|Eggs, dead flies and fish!|
Clay brings home this really big blue tank and a bunch of hoses. Then he tells us that he is going to raise some fish, well we were ok with is idea because he said that 'he was going to raise some fish', so it really didn't concern us much. It sounded like he knew what he was doing and had everything under control.
I kept asking him when the fish were coming, and he told me that it takes about a month to get the fish because you were on a waiting list. Now being me, my translation to this was, it must take a long time for fish to make their eggs. When I asked about a month later, I was told that he was on a waiting list, so I wasn't sure about anything at all other than there weren't any fish in the tank yet. That tank remained empty for almost 2 months, then one day Clay asks me, 'have you seen the fish'?
So I grab Sandra and we go down to see the 'fish'! There were only pink balls in this pitcher looking thing that had water running through it. We gave it a full examination and decided that the fish hadn't hatched yet, so we were sure that we would have to wait another month or so before we saw any fish. What we didn't realize was just how much work those little pink balls were going to be from that point forward. Let me just say that gravity flow water and raising fish isn't the best combination to have.
I think is was 2 or 3 days after Clay brought home the pitcher of pink eggs, the water stopped running. Now not being use to raising fish or even knowing how to raise fish, it took a few hours before we thought about the fish eggs not having any water running through them but when it did cross our minds Sandra and I were on the job, we grabbed our pitchers and started running water from the creek to the fish eggs. We had made about 20 trips when it struck us that we could just put the pitcher full of eggs under the pipe that was running into the creek, it took both of us to lift the pitcher full of eggs out of the fish tank and then we almost dropped it. That afternoon the water started flowing again in the houses so we put the eggs back into the tank thinking that we had saved the day...maybe that day, but there was tomorrow.
The next day, Burt takes the track hoe up to the spring and starts to dig it out so all of the houses would have more water running into them. When he disconnected the pipe, it sucked all the baby fish to the top of their pitcher where the water was running into it at and even sucked some of the eggs out the top and down the drain. In a total panic, Sandra and I run down to the fish tank thinking that we would just see the eggs laying there in the bottom like they were the day before but when we got down there Becky was already pouring water into the hole, so once again we pack the fish pitcher back out to the pipe. We just knew that all the eggs were dead for sure. About that time Clay shows up, he was not to happy with our fish raising skills. He looked at the pink balls and told us that they were still alive, this was a relief and we took his word on it.
After the close call with Clay's fish, we thought that we had done a very good job and all the close calls were over. Water was flowing, the balls were churning and all looked good. I guess when you raise fish you should know something about the process in which fish develop, this would be very helpful for 2 women who think that fish will look like fish as soon as they are done being balls. After the ball stage, they look like dead flies, so being women when we saw all the dead flies laying in the tank we thought that we needed to clean out the tank. It was a very good thing that Sandra noticed that there wasn't as many pink balls in the pitcher so we closely examined the dead flies. We tapped on the bottom of the tank and the dead flies would move. Our dead flies were the baby fish, but they didn't look to healthy to us. We figured that it had something to do with being without water for to long, so things weren't looking to good to us. Clay asks me one day how the fish were doing, and I told him that they were all dying and laying on the bottom of the tank and looked like dead flies, he just laughed and said that it was ok. It turns out that they do that until the egg shell falls off, then they will start swimming. Swimming was another job all together!!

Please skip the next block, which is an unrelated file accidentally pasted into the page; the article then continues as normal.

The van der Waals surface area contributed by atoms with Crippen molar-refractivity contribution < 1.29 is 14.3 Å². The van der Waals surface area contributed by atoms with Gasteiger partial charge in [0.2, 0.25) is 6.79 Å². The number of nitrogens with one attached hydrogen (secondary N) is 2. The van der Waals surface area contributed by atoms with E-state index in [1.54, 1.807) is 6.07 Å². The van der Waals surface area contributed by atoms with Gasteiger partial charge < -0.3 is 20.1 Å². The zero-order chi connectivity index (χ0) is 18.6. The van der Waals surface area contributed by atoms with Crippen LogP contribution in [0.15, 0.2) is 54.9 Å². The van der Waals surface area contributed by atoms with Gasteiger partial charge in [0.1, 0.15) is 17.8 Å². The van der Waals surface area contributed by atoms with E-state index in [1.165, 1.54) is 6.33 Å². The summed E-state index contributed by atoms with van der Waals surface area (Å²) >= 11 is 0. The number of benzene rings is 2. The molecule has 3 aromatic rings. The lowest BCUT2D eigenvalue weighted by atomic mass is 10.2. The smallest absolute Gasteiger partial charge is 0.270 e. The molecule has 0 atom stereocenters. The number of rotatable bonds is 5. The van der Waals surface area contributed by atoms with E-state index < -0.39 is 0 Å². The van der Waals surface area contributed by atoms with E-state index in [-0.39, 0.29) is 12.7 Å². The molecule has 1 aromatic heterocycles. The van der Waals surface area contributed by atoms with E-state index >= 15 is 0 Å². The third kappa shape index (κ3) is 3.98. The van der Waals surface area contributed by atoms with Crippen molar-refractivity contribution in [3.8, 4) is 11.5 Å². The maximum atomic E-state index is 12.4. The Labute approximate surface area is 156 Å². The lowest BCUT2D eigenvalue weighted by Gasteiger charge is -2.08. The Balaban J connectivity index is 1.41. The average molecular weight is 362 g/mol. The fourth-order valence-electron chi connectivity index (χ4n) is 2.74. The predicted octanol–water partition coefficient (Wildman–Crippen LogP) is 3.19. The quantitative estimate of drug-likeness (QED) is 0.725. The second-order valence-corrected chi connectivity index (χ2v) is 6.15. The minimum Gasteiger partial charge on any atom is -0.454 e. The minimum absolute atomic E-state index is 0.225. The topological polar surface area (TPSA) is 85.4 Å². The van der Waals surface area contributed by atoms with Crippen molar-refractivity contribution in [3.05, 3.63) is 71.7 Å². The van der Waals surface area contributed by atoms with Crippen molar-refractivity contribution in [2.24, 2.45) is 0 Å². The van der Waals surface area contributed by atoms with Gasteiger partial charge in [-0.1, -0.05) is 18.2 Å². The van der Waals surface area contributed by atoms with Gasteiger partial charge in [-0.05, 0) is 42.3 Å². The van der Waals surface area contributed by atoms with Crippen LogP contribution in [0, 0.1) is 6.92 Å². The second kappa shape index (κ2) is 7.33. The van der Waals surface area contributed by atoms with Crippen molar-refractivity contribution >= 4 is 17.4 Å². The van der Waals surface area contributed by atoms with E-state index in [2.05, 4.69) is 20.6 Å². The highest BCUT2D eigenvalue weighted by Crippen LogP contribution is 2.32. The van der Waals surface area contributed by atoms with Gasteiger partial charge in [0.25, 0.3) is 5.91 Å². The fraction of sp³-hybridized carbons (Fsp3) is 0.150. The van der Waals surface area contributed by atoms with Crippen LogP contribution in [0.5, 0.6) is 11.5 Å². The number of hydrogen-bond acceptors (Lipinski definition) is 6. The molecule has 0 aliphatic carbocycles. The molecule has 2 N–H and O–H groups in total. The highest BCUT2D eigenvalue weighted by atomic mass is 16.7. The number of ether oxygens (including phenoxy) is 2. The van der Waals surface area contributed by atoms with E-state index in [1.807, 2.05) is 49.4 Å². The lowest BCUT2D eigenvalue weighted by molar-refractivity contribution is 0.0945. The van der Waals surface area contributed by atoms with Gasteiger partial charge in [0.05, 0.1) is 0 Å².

When the baby fish started swimming, most of them would all collect over the drain and plug it up, then the tank would overflow and the fish that weren't involved in the making of the plug would flow out with the water and be in the corner of the room flopping around waiting for either Sandra, or myself to come rescue them and put them back in the tank. Now we are not quite sure how, but some of the fish would even end up in the tub so we would have to scoop them out of there and return them into their tank, sometimes this would happen once a day or several times a day. It happens to be very difficult to pick baby fish up off of a floor, so we invented a fish retrieval system which you use sticky note paper to slide under the tiny fish, and with enough practice you can capture several fish in one scoop.
|They actually survived us!!|
Last week, Clay put the baby fish in the pond. Yes, quite a few of them lived through the raising and became some type of trout and are now living in the pond. I am not sure if we will be raising any more fish, but we will know what we are doing next time around.